A witty, ingenious, and pointed saying that is expressed tersely.
Figure of speech in which a word is said to be another.
The main character or lead figure in a novel, play, story, or poem. It may also be referred to as the 'hero' of a work.
Distinctive, sometimes picturesque characteristics or peculiarities of a place or period as represented in literature or drama, or as observed in reality.
The ridiculing of folly, stupidity, or vice; the use of irony, sarcasm, or ridicule for exposing or denouncing frailties and faults of mankind.
A literary work's point of highest tension.
The irony in which fate, destiny, or a god controls and toys with human hopes and expectations; also, the belief that the universe is so large and man is so small that the universe
The beginning of a story which provides some background and informs the reader about the plot, character, setting, and theme.
Unrhymed lines of ten syllables each, the even-numbered syllables bearing the accents or iambic pentameter.
The events which occur after the climax and usually end the story.
Poetry composed for a particular event.
Resemblance of consecutive vowel sounds
When a writer makes a reference to another work of literature in writing.
In drama, a speech directed to the audience that is supposedly is not audible to the other characters onstage at the time.
A statement, or multiple statements that lead to an contradictory thought/situation.
An ‘all‐knowing’ kind of narrator very commonly found in works of fiction written as third‐person narratives.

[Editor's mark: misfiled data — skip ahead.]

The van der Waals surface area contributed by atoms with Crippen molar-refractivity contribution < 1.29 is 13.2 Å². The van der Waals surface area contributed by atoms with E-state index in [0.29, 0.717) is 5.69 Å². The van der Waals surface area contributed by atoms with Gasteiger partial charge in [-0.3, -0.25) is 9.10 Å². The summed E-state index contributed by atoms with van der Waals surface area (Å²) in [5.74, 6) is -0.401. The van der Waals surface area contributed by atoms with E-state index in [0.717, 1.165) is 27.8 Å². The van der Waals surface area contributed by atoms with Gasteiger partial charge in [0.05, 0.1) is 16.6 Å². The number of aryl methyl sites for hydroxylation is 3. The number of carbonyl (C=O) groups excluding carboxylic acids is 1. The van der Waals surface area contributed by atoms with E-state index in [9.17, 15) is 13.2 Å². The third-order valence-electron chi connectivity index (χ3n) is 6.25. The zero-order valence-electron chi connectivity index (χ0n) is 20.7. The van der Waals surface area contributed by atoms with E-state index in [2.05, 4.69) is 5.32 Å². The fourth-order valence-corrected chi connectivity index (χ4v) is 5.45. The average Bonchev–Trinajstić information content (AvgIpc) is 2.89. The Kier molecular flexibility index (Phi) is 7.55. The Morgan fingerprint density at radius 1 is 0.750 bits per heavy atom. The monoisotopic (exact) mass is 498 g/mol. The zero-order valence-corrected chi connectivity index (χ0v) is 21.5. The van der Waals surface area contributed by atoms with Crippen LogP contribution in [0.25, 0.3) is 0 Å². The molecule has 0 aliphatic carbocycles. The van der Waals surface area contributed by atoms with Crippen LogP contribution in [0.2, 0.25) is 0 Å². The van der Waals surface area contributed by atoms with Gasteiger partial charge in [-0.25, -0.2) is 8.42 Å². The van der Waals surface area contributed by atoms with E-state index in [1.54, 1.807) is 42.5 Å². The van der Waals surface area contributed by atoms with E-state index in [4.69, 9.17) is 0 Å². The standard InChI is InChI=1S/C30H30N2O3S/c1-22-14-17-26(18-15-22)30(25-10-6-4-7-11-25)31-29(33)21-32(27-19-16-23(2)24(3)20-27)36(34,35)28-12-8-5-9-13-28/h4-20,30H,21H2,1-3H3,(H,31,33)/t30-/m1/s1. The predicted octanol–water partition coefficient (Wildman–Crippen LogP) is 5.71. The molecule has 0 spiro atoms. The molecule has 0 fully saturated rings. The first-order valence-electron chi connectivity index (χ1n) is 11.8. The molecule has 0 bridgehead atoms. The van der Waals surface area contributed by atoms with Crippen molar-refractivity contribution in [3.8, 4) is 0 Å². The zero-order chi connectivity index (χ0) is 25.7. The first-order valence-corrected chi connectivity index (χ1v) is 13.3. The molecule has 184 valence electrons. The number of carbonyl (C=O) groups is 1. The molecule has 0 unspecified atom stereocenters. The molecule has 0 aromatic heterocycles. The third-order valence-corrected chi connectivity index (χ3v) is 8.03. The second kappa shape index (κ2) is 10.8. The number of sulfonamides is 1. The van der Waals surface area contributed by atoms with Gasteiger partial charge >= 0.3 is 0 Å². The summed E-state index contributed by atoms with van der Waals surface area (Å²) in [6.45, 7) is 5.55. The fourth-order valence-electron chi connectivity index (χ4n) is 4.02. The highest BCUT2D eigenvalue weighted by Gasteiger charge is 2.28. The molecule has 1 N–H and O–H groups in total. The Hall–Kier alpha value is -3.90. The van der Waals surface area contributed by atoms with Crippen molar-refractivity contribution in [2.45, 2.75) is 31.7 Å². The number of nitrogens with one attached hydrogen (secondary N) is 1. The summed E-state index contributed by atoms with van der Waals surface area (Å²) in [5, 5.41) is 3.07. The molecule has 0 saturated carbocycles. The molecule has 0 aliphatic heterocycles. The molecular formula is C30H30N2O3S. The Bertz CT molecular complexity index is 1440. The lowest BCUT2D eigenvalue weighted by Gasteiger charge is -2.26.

DefinitionLiterary Term
A work of literature or item in a work that is completely symbolic of something different.
The thing in a story or poem which deceives, frustrates, or works against the main character in some way.
The dictionary definition of a word
Words said by a character in a play, novel, or poem.
The irony in which what is said is the opposite of what it meant.
The suggestions and associations which people think of when they think of a word.
Verse that lacks regular meter and line length but relies upon natural rhythms.
A literary character of great stature whose moral defect leads to tragedy but some self-awareness.
A figure of speech where animals, ideas, or inorganic objects are given human characteristics.
A character assumed by an author within a literary work.
A word or phrase describes a persons personal or physical attributes. It either is part of the name of set person or replaces it.
This provides clues for the reader to be able to predict what might occur later on in the story.
A recurring subject, theme, idea, etc. (not theme)
A brief, pithy, unusually concise statement of a principle, truth, or sentiment. Notable more for its thought and wisdom than its wit.
A flaw in the character of the protagonist in a tragedy that brings the protagonist to ruin or sorrow.
The act of a person or thing that sets, the surroundings or environment of a story.
A sudden, intuitive perception of or insight into the reality or essential meaning of something, usually initiated by some simple, homely, or commonplace occurrence or experience.
An often futuristic society that has degraded into a repressive and controlled state.
The repetition of usually initial consonant sounds in two or more neighboring words or syllables
A person, place, thing that is used in literature to represent something else.
The use of vivid description, usually rich in sensory words, to create pictures, or images, in the reader's mind.
The metrical analysis of poetry; the division of a line of poetry into feet by indicating accents and counting syllables.
The use of an indirect, mild, or vague word or expression for one thought to be coarse, offensive, or blunt.
The problem in any piece of literature and is often classified according to the nature of the main characters.
A literary device used to induce a tender emotional response disproportionate to the situation at hand.